Ghana has the third highest interest rate (26%) in the world; data compiled by Trading Economics have shown.
The oil-, gold-, and cocoa-producing West African country is only two rungs worse than Argentina (35.43%) and a notch worse than Malawi (27%).
According to Trading Economics, Ghana’s central bank held its benchmark policy rate at 26.0 per cent on 21 March 2016, for the 2nd straight month, mentioning balanced risks to inflation and growth.
In February, the inflation rate slowed for the first time in six months to 18.5 per cent as the stability of the cedi during the month avoided further rises in cost of imported items.
Interest rate in Ghana averaged 17.35 per cent from 2002 until 2016, reaching an all-time high of 27.50 per cent in March of 2003 and a record low of 12.50 per cent in December of 2006.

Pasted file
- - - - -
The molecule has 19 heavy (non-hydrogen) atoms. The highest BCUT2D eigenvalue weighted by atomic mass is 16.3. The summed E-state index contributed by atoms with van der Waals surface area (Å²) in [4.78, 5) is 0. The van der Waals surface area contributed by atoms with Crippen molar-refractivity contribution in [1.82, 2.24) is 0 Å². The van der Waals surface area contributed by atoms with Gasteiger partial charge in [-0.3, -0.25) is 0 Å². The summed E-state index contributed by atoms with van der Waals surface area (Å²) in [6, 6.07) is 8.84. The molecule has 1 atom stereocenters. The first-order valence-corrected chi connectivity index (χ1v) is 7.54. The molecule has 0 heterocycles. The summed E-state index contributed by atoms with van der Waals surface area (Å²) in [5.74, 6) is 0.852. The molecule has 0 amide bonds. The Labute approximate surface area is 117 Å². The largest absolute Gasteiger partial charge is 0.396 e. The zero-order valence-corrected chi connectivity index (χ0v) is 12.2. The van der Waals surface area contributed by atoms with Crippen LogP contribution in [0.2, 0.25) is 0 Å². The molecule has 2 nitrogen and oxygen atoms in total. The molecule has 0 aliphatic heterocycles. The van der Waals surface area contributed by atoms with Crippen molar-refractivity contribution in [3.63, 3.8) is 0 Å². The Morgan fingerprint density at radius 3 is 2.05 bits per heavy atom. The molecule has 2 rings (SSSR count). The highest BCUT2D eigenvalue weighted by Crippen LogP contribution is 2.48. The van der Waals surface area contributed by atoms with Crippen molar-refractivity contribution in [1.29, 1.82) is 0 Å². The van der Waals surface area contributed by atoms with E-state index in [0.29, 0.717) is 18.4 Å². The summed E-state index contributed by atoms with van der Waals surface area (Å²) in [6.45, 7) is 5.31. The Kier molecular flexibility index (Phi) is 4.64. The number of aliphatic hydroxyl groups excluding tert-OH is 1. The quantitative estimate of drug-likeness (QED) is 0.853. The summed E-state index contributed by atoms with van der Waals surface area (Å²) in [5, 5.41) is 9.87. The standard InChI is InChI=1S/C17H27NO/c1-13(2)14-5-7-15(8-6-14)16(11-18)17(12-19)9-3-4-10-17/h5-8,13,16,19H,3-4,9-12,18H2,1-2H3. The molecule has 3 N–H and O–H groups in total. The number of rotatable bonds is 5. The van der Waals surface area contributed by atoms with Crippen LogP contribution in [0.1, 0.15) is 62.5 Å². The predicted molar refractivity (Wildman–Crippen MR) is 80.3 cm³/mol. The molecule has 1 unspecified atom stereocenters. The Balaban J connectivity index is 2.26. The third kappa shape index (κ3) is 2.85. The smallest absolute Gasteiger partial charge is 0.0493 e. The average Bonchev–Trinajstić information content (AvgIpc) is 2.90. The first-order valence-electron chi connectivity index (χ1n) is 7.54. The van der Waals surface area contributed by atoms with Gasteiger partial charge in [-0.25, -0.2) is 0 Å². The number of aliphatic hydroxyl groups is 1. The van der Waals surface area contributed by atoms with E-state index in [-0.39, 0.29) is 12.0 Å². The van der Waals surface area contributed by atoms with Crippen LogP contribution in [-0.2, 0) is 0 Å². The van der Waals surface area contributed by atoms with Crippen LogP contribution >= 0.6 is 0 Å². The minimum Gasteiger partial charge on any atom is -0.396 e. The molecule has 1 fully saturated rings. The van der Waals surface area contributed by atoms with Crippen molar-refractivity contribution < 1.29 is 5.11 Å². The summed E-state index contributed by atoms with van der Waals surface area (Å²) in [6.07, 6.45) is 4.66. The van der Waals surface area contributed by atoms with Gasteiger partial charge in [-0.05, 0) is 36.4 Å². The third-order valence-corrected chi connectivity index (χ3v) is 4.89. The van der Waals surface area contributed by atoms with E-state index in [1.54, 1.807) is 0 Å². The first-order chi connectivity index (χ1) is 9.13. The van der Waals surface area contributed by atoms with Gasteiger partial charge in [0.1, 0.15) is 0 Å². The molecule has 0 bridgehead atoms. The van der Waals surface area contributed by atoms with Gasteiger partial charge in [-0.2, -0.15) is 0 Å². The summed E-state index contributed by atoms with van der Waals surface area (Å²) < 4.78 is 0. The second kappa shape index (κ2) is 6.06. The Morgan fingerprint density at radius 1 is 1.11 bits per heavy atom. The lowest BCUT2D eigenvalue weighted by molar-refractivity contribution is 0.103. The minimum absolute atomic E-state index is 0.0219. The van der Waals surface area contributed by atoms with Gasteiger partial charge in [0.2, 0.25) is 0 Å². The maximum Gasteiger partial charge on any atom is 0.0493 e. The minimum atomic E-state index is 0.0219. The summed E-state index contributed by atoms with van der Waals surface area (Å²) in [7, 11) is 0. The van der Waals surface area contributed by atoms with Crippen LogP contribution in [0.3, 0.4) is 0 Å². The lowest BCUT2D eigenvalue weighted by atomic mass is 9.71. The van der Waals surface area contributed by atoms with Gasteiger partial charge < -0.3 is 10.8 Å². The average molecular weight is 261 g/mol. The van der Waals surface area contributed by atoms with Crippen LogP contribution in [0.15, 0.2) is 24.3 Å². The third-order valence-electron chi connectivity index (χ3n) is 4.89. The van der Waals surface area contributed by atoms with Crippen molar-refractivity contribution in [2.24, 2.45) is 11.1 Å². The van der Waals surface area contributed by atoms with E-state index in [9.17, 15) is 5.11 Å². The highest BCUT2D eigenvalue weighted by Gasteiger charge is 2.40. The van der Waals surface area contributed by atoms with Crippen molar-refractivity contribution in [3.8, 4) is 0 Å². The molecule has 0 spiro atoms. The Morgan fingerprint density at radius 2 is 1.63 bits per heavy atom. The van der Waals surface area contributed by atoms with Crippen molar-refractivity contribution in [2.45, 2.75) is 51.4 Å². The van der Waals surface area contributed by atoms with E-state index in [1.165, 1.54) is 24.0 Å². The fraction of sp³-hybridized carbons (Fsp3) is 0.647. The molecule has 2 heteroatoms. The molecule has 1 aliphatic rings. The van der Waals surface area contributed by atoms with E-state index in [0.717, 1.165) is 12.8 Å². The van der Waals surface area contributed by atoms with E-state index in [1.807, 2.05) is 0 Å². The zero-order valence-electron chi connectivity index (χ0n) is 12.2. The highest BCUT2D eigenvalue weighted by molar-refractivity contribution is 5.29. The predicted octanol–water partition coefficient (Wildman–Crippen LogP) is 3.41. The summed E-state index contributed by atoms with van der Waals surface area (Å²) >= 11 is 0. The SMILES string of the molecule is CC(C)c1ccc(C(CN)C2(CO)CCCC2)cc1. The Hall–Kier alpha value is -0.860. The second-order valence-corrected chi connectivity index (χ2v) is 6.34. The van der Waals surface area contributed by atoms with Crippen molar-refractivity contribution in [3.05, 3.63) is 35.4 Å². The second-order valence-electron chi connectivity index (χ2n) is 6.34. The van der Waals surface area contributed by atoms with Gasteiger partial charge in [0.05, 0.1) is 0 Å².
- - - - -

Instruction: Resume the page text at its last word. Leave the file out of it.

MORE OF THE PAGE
In Ghana, interest rates decisions are taken by the Monetary Policy Committee of the Bank of Ghana. The official interest rate is the Monetary Policy Rate (MPR).
In the 169-country ranking by Trading Economics, Ghana is followed by The Gambia, Belarus, Iran, Haiti, Venezuela, Ukraine and Kazakhstan in that order.
The top ten countries with the least interest rates are, in ascending order: Malta, The Netherlands, Portugal, Slovakia, Slovenia, Spain, Japan, Sweden, Denmark, and Switzerland.